Last Updated: Aug 1st, 2014 - 15:08:54


'Klan' comment lawsuit kept in Colonial Heights
By Caitlin Davis, Senior Staff Writer
Jul 31, 2014, 13:34

COLONIAL HEIGHTS — The lawsuit against Hopewell City Councilor Brenda Pelham filed by Cathie Mitchell, a former candidate for Hopewell sheriff and current Hopewell police officer, will stay in Colonial Heights and possibly go to trial in May of next year. 

Judge Steven McCallum heard the motion in Colonial Heights court Monday morning regarding a change in venue for the defamation lawsuit, which was filed in the city earlier this year. 

Pelham’s attorney, David Corrigan with The Harmonie Group in Richmond, told Judge McCallum the case was a Hopewell case and needed to be moved back to the city, citing from the filing that the sole basis for having the case in Colonial Heights was the WTVR broadcast on November 4 of last year. 

“To my knowledge, there are no witnesses from Colonial Heights,” Corrigan told the judge. 

Corrigan also said the filing in Colonial Heights was a question of race, given that the lawsuit centers around the allegation that Pelham called Mitchell a member of the Ku Klux Klan. 

The events in question began with a Facebook post in the days before the election last year. Pelham’s post states, “I believe Mitchell and definitely Newman were a part of the Klan that politicked behind the scene that had a part in ensuring he [Martin] resigned from his position.” At the end of her post, Pelham signed it as “Councilor Brenda Pelham.” 

In the day following her Facebook post, WTVR, the local CBS affiliate, conducted a television interview with Pelham regarding her post on Facebook and the mis-spelling and improper capitalization of the word “clan.” 

Wayne Covil, senior WTVR reporter, states that he asked Councilor Pelham about the post and “... told me she was surprised when people told her how she spelled clan with a ‘k.’’ Once on camera, Pelham states, “It probably was done subconsciously.” 

At the end of the broadcast, Pelham again appears on camera stating, “It had nothing to do with what people are accusing me of. If you’re convicted by a word, that’s your choice. I know my intent.” 

When the $2.3 million lawsuit was originally filed in Colonial Heights Court on Feb. 27, Pelham responded with a objection to the venue as well as a motion to have the case dismissed altogether. 

The suit states that Mitchell filed in Colonial Heights, “because she believes she will have a more favorable and sympathetic jury, because her allegations of defamation involve race.” 

Include in the suit, were demographics of both Hopewell and Colonial Heights. In 2012, Hopewell had total of 22,300 residents, with 56.9 percent being white and 38.8 percent black. Colonial Heights, in 2012, had a population of 17,500 residents with 81.8 percent white and 11.9 percent black. 

Pelham said that Mitchell chose Colonial Heights because, she is “seeking a generally ‘plaintiff friendly’ venue. ... Rather, Mitchell hopes to inflame a white jury against the black defendant.”

Corrigan citing this demographic in his opening arguments and said that it was clear the plaintiff was choosing a jurisdiction where race is prevalent.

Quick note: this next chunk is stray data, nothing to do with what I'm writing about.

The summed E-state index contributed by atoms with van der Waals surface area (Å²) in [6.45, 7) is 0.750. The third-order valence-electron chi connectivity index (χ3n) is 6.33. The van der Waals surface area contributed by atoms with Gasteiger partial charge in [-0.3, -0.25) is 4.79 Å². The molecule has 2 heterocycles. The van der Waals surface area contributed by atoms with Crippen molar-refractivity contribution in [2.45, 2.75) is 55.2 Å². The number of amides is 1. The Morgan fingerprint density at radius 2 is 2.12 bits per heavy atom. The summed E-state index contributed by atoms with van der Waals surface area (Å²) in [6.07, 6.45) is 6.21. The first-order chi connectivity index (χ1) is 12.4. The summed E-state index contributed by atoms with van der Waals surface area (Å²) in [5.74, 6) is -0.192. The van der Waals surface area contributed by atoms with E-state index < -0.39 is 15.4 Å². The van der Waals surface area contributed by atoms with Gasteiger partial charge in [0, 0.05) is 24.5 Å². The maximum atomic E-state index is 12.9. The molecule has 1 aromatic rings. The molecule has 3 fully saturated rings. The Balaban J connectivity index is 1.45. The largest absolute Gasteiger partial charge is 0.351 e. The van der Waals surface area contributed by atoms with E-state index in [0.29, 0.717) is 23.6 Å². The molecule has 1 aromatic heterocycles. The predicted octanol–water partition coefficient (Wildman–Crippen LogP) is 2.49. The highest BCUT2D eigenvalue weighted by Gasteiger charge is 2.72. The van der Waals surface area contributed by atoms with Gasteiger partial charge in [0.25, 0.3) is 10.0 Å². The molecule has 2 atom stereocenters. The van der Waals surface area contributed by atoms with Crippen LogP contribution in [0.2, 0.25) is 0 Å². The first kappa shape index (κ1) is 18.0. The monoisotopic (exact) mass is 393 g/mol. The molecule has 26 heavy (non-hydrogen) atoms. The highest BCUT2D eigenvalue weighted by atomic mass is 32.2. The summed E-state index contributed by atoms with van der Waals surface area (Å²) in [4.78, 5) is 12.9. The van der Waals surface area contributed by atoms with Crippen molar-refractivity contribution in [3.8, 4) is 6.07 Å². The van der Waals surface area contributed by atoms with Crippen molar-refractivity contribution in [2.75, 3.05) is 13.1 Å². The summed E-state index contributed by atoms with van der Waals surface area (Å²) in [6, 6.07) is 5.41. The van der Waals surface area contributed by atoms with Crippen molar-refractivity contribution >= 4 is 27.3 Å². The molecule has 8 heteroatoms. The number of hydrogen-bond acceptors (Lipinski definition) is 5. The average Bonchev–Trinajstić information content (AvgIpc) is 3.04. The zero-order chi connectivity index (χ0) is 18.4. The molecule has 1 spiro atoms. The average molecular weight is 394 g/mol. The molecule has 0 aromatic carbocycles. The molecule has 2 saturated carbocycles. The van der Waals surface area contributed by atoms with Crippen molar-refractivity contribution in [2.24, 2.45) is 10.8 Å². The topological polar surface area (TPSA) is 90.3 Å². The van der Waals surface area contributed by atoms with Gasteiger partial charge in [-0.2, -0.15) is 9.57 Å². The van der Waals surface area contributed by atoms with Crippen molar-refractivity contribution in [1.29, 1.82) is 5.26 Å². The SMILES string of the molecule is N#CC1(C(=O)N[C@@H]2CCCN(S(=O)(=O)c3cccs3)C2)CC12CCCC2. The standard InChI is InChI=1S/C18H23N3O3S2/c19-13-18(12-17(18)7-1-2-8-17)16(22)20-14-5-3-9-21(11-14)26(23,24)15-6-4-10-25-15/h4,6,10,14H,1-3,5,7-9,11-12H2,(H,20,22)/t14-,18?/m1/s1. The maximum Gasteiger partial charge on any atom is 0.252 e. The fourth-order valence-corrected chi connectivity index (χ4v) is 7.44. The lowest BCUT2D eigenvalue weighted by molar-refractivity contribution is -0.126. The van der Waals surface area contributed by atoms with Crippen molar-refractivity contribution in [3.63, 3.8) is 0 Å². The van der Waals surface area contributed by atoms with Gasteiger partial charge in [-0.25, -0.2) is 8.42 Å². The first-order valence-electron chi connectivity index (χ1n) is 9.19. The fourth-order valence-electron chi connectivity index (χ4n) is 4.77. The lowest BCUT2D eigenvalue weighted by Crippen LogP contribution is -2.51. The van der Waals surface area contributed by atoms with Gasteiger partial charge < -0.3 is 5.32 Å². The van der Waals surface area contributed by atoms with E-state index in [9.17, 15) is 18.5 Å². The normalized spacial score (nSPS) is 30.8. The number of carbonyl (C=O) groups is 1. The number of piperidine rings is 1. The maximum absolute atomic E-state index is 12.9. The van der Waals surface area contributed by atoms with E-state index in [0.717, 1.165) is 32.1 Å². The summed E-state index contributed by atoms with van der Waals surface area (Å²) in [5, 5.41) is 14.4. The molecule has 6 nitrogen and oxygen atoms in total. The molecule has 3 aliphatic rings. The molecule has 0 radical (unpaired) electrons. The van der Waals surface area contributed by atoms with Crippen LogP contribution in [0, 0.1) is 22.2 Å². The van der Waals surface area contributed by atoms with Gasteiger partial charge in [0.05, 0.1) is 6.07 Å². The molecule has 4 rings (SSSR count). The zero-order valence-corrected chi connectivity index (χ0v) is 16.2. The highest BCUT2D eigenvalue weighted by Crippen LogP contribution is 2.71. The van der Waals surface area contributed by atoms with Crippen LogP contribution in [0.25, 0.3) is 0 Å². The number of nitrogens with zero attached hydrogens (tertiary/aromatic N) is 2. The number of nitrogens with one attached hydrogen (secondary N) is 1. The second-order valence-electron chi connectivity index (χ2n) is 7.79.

“There is a potential for unfair jurors,” he said. “... This case needs to go to it’s rightful home in Hopewell.” 

“As a direct result and proximate result of the Defendant’s false and defamatory statements, the Plaintiff has suffered, continues to suffer, and will in the future suffer, injuries and actual damages including damage to her professional reputation and standing, diminished standing in the community, loss of earning capacity, embarrassment, humiliation, mental and emotional suffering and other damages,” the original lawsuit filed by Mitchell states. 

Thomas Albro, attorney for Mitchell, with Tremblay and Smith LLC in Charlottesville, said the case had no reason to be moved to Hopewell. 

“Not only do we have no substantial inconvenience, the case of action arose in Colonial Heights with publication and republication,” he said. 

Albro said that by WTVR broadcasting the interview, as one of their coverage areas is the city of Colonial Heights, and then rebroadcasting it on their website, it makes the case permissible to be heard by a jury in Colonial Heights. 

Mitchell’s attorney even stated selecting a jury in Hopewell would be even more difficult as many could have voted for or against both Pelham and Mitchell in previous elections. 

“What everyone wants is an impartial jury,” he said. “If filed in a small, neighboring city it will be convenient for people to testify.” 

After the arguments were heard, Judge McCallum said the issue of politics involved in Hopewell should be just as concerning as the issue of race in Colonial Heights in regards to picking a jury. He said venue for the case is permissible in the city as part of the action arose due to the WTVR broadcast. 

The judge also said that because the courthouses are close in terms of distance there is no evidence of any inconvenience to either the plaintiff or defendant or the witnesses. 

“I have found there is no good cause shown to transfer this case,” the judge said. 

Another hearing for the lawsuit is scheduled in October and a potential four-day trial has been set for May of 2015. 

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